For years, Lufthansa has been wrangling with its pilots as the airline attempted to reduce costs. A deal struck with its main pilots union on Tuesday should ensure significantly less labor turbulence in the years ahead.
Lufthansa announced a wide-ranging labor deal with its main pilot union on Tuesday, bringing an end to years of disagreement and raising expectations for the airline's financial prospects.
Germany's largest airline agreed the deal in principle with the pilot trade union Vereinigung Cockpit (VC) back in March. The formal signing of the agreement — which is valid until June 2022 — will end the prospect of strikes, which have affected the airline in recent years.
The deal will reduce Lufthansa's pilot staffing costs primarily through pension benefit cuts, something the airline has been trying to achieve for years as it tries to compete with low cost European rivals such as Ryanair and easyJet. The deal also paves the way for the hiring of up to 700 junior pilots at Lufthansa, its cargo divisions and its subsidiary Eurowings, previously known as Germanwings.
"With the collective bargaining agreement, we have created a foundation for a new social partnership with the VC," said Bettina Volkens, Lufthansa's HR chief.
"We are jointly creating a sustainable collective bargaining peace until 2022. This compromise opens up career prospects for our pilots and makes an important contribution to the competitiveness of our company."
Lufthansa's attempts to strike such a deal with the VC — which represents around 5,400 Lufthansa pilots — met strong resistance in recent years and led to several strikes, most recently in November 2016. While the collective labor agreement still has to be voted on by the pilot union's members in December, the announcement has sent Lufthansa shares up by 3.5 percent to a 16-year high.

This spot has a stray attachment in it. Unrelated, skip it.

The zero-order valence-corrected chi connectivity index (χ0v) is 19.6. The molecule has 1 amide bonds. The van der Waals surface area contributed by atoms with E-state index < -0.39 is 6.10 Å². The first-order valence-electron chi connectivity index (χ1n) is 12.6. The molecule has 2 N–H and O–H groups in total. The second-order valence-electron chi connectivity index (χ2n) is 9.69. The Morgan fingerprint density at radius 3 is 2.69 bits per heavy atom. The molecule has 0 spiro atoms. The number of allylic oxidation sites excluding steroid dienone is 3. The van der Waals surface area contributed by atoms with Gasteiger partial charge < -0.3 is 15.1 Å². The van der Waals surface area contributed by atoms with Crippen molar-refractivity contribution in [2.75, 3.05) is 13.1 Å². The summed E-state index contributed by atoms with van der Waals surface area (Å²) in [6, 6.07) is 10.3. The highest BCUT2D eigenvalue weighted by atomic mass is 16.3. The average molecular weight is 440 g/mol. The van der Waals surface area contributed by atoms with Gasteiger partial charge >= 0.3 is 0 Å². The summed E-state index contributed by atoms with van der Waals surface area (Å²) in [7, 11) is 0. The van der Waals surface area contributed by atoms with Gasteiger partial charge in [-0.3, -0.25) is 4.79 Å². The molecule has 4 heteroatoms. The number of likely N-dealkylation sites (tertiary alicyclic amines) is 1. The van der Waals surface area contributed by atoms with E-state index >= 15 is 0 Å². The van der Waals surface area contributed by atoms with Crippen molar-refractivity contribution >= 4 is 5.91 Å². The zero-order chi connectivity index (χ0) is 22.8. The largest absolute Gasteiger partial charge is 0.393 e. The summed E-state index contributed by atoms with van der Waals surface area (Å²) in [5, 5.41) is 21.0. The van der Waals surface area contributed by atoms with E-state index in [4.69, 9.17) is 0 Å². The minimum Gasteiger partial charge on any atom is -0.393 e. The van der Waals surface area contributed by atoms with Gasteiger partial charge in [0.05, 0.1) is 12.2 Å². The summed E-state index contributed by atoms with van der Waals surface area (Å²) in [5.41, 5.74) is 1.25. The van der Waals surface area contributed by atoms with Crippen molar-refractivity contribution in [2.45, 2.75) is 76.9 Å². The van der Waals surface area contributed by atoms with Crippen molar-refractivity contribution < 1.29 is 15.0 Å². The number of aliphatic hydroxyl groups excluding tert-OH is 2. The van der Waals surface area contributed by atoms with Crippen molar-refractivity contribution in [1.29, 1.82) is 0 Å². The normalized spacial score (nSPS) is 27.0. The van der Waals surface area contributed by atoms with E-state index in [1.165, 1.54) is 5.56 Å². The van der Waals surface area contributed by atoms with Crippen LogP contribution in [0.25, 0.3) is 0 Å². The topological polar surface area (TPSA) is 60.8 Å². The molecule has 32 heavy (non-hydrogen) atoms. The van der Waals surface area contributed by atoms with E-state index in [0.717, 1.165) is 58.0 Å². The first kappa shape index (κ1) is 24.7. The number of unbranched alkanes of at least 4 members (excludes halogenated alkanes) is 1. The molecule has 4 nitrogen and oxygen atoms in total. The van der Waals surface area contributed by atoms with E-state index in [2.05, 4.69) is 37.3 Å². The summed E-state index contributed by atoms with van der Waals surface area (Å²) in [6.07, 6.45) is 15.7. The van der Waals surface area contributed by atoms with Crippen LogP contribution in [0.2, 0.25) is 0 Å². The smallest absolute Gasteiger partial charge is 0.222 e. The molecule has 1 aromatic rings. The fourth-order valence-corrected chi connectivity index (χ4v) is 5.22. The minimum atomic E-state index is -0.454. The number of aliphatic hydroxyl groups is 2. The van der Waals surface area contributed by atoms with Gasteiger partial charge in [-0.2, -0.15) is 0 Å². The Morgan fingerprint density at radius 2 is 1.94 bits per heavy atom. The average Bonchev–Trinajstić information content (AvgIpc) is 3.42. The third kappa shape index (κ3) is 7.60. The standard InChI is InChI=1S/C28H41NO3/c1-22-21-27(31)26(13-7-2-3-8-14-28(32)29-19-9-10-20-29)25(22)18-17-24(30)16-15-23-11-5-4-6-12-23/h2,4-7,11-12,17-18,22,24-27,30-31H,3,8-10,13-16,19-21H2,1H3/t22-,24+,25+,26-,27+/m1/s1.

"Better cost structures, especially on short-haul routes, will improve the market position of Lufthansa," said Joerg Handwerg of the VC.
A busy autumn in the skies
In specific terms, the deal sees the current pension scheme switch from a system of defined benefits to one of defined contributions. It will also see a gradual increase in the age pilots can retire from Lufthansa passenger services, moving up to the age of 60.
Up to 700 junior pilots will be hired in the coming years while 600 future captain positions will be created. In addition, pilots at Lufthansa and its subsidiaries will receive staggered pay increases of up to 10.3 per cent and a one-off payment of up to 1.8 monthly salaries for the period of May 2012 until June 2022.
It has been a dramatic autumn in European aviation. The mass cancellation of Ryanair flights across Europe has been widely attributed to an increasing shortage of pilots at the airline, disgruntled by poor working conditions at the low cost carrier. Last week, the Irish airline offered their pilots significantly improved pay and conditions in an attempt to fix the problem.
Closer to home from Lufthansas's perspective, Air Berlin filed for bankruptcy in August, with Lufthansa expected to take over large parts of the insolvent airline in the coming weeks.
aos/tr (Reuters, AFP)